Yahoo is facing seven shareholder lawsuits alleging the slumping internet pioneer bungled its response to Microsoft's unsolicited takeover bid, an Associated Press report said.
The company provided a breakdown of the suits in an annual report with the Securities and Exchange, the report said.
The documents didn't provide any new information about Yahoo's attempts to shoo away Microsoft, which is threatening to pursue a hostile takeover unless a friendly deal can be negotiated, the Associated Press report added.
Yahoo's board believes Microsoft's offer, originally valued at $44.6 billion, is insufficient. Microsoft, though, has stood firm and is now preparing to overthrow Yahoo's 10-member board, which includes the company's co-founder and chief executive, Jerry Yang. Microsoft faces a March 14 deadline to nominate an alternate slate of directors, the report said.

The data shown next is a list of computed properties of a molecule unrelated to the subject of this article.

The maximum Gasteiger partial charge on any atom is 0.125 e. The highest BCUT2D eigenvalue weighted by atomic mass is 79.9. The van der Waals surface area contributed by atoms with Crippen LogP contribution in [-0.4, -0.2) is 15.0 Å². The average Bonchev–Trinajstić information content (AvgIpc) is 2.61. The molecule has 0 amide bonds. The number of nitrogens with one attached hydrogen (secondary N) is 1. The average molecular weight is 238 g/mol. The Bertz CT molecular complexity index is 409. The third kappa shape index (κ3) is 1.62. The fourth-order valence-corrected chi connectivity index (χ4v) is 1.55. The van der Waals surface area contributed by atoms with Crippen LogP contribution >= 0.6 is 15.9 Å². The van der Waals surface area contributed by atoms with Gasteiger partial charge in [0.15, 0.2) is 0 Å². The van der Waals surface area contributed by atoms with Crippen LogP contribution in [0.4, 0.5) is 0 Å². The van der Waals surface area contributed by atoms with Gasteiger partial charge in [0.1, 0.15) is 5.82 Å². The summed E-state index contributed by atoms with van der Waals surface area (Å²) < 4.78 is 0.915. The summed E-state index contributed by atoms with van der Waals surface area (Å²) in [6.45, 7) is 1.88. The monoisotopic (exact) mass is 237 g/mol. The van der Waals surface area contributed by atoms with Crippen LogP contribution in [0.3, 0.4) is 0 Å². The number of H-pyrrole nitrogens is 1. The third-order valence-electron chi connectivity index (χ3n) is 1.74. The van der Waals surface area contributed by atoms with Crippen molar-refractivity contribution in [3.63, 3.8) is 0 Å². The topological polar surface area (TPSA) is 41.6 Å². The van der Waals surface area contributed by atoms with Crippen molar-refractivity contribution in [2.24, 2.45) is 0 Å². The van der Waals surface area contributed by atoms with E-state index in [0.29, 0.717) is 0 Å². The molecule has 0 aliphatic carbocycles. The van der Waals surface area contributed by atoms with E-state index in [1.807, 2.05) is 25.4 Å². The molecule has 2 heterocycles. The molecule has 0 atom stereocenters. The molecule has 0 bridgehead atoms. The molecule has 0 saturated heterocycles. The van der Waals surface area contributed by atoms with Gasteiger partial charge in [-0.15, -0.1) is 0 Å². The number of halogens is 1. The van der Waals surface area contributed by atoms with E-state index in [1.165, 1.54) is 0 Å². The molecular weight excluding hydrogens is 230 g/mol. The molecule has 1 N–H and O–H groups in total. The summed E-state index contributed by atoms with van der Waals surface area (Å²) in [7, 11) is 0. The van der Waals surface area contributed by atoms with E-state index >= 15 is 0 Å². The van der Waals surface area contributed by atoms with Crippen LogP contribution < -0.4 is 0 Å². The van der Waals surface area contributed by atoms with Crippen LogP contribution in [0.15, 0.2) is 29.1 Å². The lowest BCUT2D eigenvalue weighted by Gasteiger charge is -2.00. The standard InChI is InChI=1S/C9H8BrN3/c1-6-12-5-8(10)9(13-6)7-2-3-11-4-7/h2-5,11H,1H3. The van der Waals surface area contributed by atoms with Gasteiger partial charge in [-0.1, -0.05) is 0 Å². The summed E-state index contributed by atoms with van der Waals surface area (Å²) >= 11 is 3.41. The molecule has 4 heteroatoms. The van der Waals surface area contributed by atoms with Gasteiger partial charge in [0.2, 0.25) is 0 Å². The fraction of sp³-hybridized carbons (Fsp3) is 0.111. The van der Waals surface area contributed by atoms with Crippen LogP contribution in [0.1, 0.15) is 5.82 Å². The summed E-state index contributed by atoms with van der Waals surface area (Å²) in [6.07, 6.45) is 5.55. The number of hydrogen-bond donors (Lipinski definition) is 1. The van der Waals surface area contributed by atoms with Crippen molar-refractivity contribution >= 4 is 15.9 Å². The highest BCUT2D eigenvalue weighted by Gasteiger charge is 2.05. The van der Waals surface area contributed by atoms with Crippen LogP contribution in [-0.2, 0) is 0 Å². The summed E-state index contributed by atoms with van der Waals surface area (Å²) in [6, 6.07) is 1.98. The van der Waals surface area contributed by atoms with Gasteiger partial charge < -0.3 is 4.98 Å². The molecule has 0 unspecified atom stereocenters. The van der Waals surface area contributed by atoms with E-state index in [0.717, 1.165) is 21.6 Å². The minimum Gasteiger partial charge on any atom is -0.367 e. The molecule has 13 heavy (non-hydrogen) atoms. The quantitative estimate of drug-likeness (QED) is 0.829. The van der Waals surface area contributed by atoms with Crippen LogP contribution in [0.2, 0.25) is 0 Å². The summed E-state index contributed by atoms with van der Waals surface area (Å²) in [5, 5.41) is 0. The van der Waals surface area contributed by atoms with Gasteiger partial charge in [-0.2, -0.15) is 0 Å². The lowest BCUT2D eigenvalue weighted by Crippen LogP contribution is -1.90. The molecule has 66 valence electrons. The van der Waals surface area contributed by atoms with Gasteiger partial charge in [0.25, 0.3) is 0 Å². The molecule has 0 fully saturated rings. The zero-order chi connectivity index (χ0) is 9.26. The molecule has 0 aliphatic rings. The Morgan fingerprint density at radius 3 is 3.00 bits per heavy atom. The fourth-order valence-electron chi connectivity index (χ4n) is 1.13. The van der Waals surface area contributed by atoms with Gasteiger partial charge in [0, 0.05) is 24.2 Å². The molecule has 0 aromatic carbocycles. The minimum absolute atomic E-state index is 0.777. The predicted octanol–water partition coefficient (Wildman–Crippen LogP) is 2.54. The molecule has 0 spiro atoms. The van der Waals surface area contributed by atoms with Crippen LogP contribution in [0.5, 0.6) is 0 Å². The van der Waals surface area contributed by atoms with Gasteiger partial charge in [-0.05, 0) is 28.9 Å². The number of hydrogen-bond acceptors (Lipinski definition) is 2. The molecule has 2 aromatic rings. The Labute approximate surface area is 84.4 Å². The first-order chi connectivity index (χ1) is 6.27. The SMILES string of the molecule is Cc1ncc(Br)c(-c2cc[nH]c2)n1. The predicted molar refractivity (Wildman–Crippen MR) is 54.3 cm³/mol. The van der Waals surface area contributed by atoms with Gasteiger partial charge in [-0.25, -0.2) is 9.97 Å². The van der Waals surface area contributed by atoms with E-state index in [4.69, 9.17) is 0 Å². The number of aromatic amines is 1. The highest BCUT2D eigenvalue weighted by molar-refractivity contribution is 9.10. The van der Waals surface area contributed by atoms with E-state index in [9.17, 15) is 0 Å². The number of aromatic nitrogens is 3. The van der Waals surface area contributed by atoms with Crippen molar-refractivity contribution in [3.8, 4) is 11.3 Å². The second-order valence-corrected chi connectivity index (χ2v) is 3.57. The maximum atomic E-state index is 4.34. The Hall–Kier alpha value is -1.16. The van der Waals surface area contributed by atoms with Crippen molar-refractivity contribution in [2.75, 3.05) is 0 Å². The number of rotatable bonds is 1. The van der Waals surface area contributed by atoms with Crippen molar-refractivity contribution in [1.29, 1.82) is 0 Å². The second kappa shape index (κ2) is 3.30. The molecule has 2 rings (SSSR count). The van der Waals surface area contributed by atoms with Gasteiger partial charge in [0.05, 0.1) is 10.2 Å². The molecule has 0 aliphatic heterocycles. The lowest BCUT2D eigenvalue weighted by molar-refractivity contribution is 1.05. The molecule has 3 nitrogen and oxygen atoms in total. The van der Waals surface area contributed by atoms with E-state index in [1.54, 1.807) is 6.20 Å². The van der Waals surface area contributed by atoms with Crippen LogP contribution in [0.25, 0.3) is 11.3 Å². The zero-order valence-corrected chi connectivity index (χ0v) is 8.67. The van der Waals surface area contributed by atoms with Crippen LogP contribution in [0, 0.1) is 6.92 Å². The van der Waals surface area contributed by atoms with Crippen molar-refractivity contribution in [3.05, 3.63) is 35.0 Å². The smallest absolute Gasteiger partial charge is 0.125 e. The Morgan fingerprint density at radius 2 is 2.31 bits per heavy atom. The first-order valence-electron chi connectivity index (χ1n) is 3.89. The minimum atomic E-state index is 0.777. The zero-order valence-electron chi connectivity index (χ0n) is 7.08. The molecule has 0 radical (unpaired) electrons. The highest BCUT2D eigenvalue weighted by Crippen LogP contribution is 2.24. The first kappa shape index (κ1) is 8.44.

The impasse has triggered four shareholder suits in California's Santa Clara County Superior Court. Three other complaints have been filed in Delaware by pension funds that own Yahoo's stock.
Five of the suits allege Yahoo's board breached its duty by spurning Microsoft without trying to negotiate a better deal, according to the annual report. The two other suits allege Yahoo unfairly favored Microsoft's 'inadequate' bid even though the board eventually turned down the original cash-and-stock offer of $31 per share, the report said.
Because Microsoft's stock price has declined by 13 % since the pursuit of Yahoo began, the bid is now worth $28.94 per share, or about $40 billion, it added.
Since its February 11 rebuff of Microsoft, Yahoo has been exploring other options that would provide its shareholders with a better payoff than Microsoft's proposed takeover, the Associated Press report further said.